(b) No separate justification or determination and findings is required under this part to set aside a contract action for qualified HUBZone small business concerns.

6.206 Set-asides for service-disabled veteran-owned small business concerns.

(a) To fulfill the statutory requirements relating to the Veterans Benefits Act of 2003 (15 U.S.C. 657f), contracting officers may set-aside solicitations to allow only service-disabled veteran-owned small business concerns to compete (see 19.1405).

(b) No separate justification or determination and findings are required under this part to set aside a contract action for service-disabled veteran-owned small business concerns.

6.207 Set-asides for economically disadvantaged women-owned small business (EDWOSB) concerns or women-owned small business (WOSB) concerns eligible under the WOSB Program.

(a) To fulfill the statutory requirements relating to 15 U.S.C. 637(m), contracting officers may set aside solicitations for only EDWOSB concerns or WOSB concerns eligible under the WOSB Program (see 19.1505).

(b) No separate justification or determination and findings is required under this part to set aside a contract action for EDWOSB concerns or WOSB concerns eligible under the WOSB Program.

I have a question.  I hate to quote the FAR in a quote box but could someone explain the meaning of the phrases in 6.205 -- to allow only, 6.206 -- to allow only, 6.207 --  for only.  If a regulation uses the word only as it does in the areas I quoted, how does an only allow for consideration of another?

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1 hour ago, Don Mansfield said:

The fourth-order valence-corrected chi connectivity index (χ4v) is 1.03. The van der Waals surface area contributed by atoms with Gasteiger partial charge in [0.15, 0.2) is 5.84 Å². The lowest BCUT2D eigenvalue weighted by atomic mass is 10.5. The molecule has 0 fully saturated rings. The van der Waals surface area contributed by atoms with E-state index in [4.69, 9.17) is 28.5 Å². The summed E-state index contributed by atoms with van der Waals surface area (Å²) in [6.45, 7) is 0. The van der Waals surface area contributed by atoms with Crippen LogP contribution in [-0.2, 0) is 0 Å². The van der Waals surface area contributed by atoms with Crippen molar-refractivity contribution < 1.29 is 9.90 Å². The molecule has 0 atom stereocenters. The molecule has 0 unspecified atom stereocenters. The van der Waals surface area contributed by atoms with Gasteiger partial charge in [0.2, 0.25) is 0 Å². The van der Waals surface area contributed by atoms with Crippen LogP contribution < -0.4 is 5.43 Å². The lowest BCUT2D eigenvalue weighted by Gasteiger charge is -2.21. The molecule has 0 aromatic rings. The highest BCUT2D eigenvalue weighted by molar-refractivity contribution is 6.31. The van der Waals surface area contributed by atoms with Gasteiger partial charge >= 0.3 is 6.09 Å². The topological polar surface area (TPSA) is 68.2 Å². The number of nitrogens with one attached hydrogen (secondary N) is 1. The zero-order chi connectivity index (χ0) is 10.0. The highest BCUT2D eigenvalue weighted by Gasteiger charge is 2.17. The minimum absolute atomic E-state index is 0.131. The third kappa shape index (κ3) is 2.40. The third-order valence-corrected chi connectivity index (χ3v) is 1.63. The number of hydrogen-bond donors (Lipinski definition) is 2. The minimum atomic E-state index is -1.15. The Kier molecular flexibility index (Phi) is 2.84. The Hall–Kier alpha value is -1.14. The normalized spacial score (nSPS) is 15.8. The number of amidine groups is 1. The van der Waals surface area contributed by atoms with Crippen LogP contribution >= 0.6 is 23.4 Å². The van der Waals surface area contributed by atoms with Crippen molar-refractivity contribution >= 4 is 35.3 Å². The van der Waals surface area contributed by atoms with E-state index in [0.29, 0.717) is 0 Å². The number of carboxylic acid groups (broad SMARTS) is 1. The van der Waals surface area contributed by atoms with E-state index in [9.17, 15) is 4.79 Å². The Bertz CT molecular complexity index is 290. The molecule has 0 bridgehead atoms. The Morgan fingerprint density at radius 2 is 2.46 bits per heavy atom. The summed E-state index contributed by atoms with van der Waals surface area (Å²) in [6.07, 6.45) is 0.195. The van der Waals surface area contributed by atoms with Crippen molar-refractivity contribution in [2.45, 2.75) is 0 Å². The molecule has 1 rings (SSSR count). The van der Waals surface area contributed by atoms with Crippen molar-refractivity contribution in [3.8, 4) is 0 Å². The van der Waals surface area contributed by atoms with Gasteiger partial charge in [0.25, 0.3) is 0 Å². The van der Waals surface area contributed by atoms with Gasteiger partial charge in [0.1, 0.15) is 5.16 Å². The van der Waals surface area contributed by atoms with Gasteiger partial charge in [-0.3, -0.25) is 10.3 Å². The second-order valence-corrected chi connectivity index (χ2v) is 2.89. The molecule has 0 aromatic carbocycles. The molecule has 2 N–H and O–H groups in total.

I think that what jdude77 wants to do would be a deviation. However, that doesn't mean that it's wrong.

Ultimately j_dude77 is going to run into one of two situations:

  • His agency is going to interpret the FAR as allowing him to set the MATOC aside for multiple small business socioeconomic categories; or
  • His agency is going to interpret the FAR as not allowing the multiple small business socioeconomic categories and tell him "no."

If the latter situation occurs, please don't let that be the end of your pursuit j_dude77.  If it makes good business sense for your agency to have a MATOC with those multiple small business socioeconomic categories, make the best argument you can as to why that's the best course of action, support it, and pursue the deviation.  I think everyone here could, at least, agree on that.

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8 hours ago, Vern Edwards said:

FAR-flung 1102:

In his last post, ji20874 indicated that "any," as used in FAR 19.502-4(b), means "any one."

Now, where did he get the idea that "any" means one? Here is the entry on “any” in Garner’s Dictionary of Legal Usage, Third Edition:

Now, FAR-flung, read FAR 19.502-4(b) and tell me if you think that any of the three uses of “any” is singular, meaning any one. Do you think the regulation says that a CO can set an award or awards aside for one and only one of the various categories of small business concerns? Does it mean that a CO cannot set aside one award for HUBZones and one for women-owned? Does that make sense to you? Would you read "any of the small business concerns" to mean any one of the categories of small business concerns? Would you read it as meaning that even though it does not say that?

 

Vern,

Thank you for the overview. 

I do see your point about "any" not always meaning "any one"...and specially in FAR 15.502-4.  I  think we should often consider flipping our assumptions mid-argument as a means of detecting error or obstinance.  I for one, like learning new tricks. 

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Guest Vern Edwards

There is one way to do what j_dude wants to do that ought to be entirely noncontroversial.